Resistance and Rights. Comparing Arendt, Foucault, and YoungThe question if rights can be used in addressing gender-based oppression is at the center of recent debates in feminist theory. On the one hand, post-structuralist critiques have argued that differentiated rights, aimed at redressing injustices, reify the identity of oppressed groups. On the other hand, proponents of differentiated rights have argued that these should be understood social-phenomenologically, as enabling social agents to counteract their oppression. This paper argues in favor for the latter (...) position while taking seriously the concern with regard to social identity articulated by the former. I do so by comparing Hannah Arendt and Michel Foucault on the relation between resistance and rights. Starting from the observation that Arendt and Foucault agree on the need for a new law that can curtail the destructive dynamics of late-modernity, I argue that their account of resistance ascribes great importance to rights. Discussing the two authors in turn, I focus on two parallel themes. Firstly, confronted with the fight against anti-Semitic persecution and the struggle against governmental techniques, they invoke rights against the near-total domination by late-modern states. Secondly, reflecting on how freedom practices require relationships with others in which one can develop one’s individual uniqueness, they hint towards rights that consolidate these relationships, of which friendship is the paradigmatic example. In conclusion, I return to the feminist debate on differential rights to show how Young’s model of communicative democracy is influenced by and is an instance of the relational rights that can be found in Arendt and Foucault. (shrink)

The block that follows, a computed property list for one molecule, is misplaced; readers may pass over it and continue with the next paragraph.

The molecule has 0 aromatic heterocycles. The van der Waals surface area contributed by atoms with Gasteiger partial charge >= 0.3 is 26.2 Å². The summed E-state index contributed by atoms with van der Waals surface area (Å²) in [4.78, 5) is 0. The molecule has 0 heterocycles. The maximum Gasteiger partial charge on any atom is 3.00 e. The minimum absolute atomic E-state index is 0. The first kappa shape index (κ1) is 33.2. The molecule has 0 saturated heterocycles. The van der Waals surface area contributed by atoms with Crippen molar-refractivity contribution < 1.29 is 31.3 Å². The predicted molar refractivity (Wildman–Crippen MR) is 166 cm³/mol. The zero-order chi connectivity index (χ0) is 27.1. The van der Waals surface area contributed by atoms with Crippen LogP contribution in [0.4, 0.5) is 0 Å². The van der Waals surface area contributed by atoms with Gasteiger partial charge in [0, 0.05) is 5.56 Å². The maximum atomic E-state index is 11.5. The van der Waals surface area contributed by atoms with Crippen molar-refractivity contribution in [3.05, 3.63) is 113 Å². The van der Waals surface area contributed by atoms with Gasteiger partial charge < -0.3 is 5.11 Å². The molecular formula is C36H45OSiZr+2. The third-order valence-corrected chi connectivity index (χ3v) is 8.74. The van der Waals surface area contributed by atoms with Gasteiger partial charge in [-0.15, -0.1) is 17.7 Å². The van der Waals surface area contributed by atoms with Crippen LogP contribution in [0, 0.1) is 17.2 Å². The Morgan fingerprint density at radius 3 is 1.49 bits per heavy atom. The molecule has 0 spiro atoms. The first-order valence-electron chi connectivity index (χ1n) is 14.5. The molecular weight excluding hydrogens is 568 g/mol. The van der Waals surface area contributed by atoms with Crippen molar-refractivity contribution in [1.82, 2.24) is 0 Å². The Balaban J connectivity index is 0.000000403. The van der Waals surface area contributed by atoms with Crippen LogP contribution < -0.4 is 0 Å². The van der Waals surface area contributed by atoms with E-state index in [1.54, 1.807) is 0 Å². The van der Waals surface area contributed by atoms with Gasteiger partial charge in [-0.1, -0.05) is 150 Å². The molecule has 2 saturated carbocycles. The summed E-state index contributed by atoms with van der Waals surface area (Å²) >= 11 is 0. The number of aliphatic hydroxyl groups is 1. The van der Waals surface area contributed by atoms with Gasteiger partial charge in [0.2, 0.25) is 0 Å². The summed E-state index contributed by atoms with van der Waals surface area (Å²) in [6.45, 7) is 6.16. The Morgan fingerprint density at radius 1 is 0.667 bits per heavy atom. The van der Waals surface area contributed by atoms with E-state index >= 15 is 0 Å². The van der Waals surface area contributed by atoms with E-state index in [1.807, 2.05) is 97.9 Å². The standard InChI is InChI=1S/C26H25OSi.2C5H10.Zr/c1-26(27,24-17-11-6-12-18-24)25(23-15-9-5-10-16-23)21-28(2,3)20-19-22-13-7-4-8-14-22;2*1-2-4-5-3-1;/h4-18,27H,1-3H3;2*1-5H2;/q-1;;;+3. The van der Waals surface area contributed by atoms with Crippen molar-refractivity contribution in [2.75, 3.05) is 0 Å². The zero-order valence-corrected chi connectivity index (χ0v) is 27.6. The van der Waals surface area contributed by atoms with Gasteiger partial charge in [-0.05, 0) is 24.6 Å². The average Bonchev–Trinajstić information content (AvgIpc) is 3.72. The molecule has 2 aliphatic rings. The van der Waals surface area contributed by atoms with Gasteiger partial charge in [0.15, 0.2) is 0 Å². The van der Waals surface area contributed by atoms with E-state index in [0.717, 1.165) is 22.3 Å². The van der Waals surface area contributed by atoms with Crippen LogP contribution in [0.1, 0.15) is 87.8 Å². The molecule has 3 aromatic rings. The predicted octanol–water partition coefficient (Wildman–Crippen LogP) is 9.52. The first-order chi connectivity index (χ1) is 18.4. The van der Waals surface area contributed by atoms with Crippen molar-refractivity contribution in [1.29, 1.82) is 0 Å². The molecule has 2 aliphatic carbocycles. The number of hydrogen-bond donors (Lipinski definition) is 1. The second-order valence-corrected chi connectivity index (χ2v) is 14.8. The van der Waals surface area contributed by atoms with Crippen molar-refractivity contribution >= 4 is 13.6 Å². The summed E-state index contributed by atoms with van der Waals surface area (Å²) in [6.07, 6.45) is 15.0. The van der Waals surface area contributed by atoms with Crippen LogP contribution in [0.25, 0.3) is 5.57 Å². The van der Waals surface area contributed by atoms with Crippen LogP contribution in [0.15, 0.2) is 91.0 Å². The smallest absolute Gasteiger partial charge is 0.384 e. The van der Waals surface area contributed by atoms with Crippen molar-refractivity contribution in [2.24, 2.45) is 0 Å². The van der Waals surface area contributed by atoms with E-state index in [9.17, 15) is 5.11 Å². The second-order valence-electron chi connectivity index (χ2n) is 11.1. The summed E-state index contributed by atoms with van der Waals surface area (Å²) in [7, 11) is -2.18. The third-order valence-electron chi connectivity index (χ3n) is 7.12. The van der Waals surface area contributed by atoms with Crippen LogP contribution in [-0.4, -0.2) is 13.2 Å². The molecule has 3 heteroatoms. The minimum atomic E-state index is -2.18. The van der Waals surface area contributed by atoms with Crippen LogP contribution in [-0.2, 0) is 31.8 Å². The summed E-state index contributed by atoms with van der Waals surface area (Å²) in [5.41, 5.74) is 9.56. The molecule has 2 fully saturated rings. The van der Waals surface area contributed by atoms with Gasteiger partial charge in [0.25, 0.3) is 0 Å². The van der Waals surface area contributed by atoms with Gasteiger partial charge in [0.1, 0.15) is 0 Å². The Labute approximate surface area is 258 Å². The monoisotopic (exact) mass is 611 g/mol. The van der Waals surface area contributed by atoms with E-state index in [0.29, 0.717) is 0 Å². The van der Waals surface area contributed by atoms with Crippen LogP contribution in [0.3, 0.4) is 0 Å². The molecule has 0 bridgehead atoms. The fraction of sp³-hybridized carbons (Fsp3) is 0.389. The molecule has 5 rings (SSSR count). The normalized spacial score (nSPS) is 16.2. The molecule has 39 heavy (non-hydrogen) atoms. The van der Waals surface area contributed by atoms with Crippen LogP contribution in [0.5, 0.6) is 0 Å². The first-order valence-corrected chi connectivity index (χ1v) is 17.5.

This paper discusses the empirical, Application Programming Interface -based analysis of very large Facebook Pages. Looking in detail at the technical characteristics, conventions, and peculiarities of Facebook’s architecture and data interface, we argue that such technical fieldwork is essential to data-driven research, both as a crucial form of data critique and as a way to identify analytical opportunities. Using the “We are all Khaled Said” Facebook Page, which hosted the activities of nearly 1.9 million users during the Egyptian Revolution and (...) beyond, as empirical example, we show how Facebook’s API raises important questions about data detail, completeness, consistency over time, and architectural complexity. We then outline an exploratory approach and a number of analytical techniques that take the API and its idiosyncrasies as a starting point for the concrete investigation of a large dataset. Our goal is to close the gap between Big Data research and research about Big Data by showing that the critical investigation of technicity is essential for empirical research and that attention to the particularities of empirical work can provide a deeper understanding of the various issues Big Data research is entangled with. (shrink)